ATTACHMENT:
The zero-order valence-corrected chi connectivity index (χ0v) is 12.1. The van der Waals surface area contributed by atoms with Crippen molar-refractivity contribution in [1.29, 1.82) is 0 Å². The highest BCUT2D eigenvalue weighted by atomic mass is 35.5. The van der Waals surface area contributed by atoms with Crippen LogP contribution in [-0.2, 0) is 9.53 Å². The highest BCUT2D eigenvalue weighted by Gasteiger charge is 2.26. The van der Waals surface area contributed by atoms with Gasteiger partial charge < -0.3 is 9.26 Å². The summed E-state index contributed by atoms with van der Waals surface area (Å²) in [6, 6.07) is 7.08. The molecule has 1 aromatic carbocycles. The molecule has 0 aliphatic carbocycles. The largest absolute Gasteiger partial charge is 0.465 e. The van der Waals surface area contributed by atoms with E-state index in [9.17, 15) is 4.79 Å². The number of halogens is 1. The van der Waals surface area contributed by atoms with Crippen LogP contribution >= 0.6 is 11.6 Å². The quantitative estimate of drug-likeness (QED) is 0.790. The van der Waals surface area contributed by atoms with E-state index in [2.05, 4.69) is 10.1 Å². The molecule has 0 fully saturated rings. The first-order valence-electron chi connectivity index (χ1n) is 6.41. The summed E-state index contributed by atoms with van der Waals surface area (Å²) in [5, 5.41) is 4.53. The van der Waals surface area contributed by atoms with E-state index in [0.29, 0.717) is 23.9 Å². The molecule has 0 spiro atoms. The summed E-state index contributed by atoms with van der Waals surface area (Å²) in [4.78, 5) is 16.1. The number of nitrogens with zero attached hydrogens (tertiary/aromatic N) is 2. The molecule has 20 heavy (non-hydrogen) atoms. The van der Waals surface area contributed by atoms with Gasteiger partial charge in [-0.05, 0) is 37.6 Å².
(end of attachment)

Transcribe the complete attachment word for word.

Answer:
The zero-order valence-corrected chi connectivity index (χ0v) is 12.1. The van der Waals surface area contributed by atoms with Crippen molar-refractivity contribution in [1.29, 1.82) is 0 Å². The highest BCUT2D eigenvalue weighted by atomic mass is 35.5. The van der Waals surface area contributed by atoms with Crippen LogP contribution in [-0.2, 0) is 9.53 Å². The highest BCUT2D eigenvalue weighted by Gasteiger charge is 2.26. The van der Waals surface area contributed by atoms with Gasteiger partial charge < -0.3 is 9.26 Å². The summed E-state index contributed by atoms with van der Waals surface area (Å²) in [6, 6.07) is 7.08. The molecule has 1 aromatic carbocycles. The molecule has 0 aliphatic carbocycles. The largest absolute Gasteiger partial charge is 0.465 e. The van der Waals surface area contributed by atoms with E-state index in [9.17, 15) is 4.79 Å². The number of halogens is 1. The van der Waals surface area contributed by atoms with Crippen LogP contribution >= 0.6 is 11.6 Å². The quantitative estimate of drug-likeness (QED) is 0.790. The van der Waals surface area contributed by atoms with E-state index in [2.05, 4.69) is 10.1 Å². The molecule has 0 fully saturated rings. The first-order valence-electron chi connectivity index (χ1n) is 6.41. The summed E-state index contributed by atoms with van der Waals surface area (Å²) in [5, 5.41) is 4.53. The van der Waals surface area contributed by atoms with E-state index in [0.29, 0.717) is 23.9 Å². The molecule has 0 spiro atoms. The summed E-state index contributed by atoms with van der Waals surface area (Å²) in [4.78, 5) is 16.1. The number of nitrogens with zero attached hydrogens (tertiary/aromatic N) is 2. The molecule has 20 heavy (non-hydrogen) atoms. The van der Waals surface area contributed by atoms with Gasteiger partial charge in [-0.05, 0) is 37.6 Å².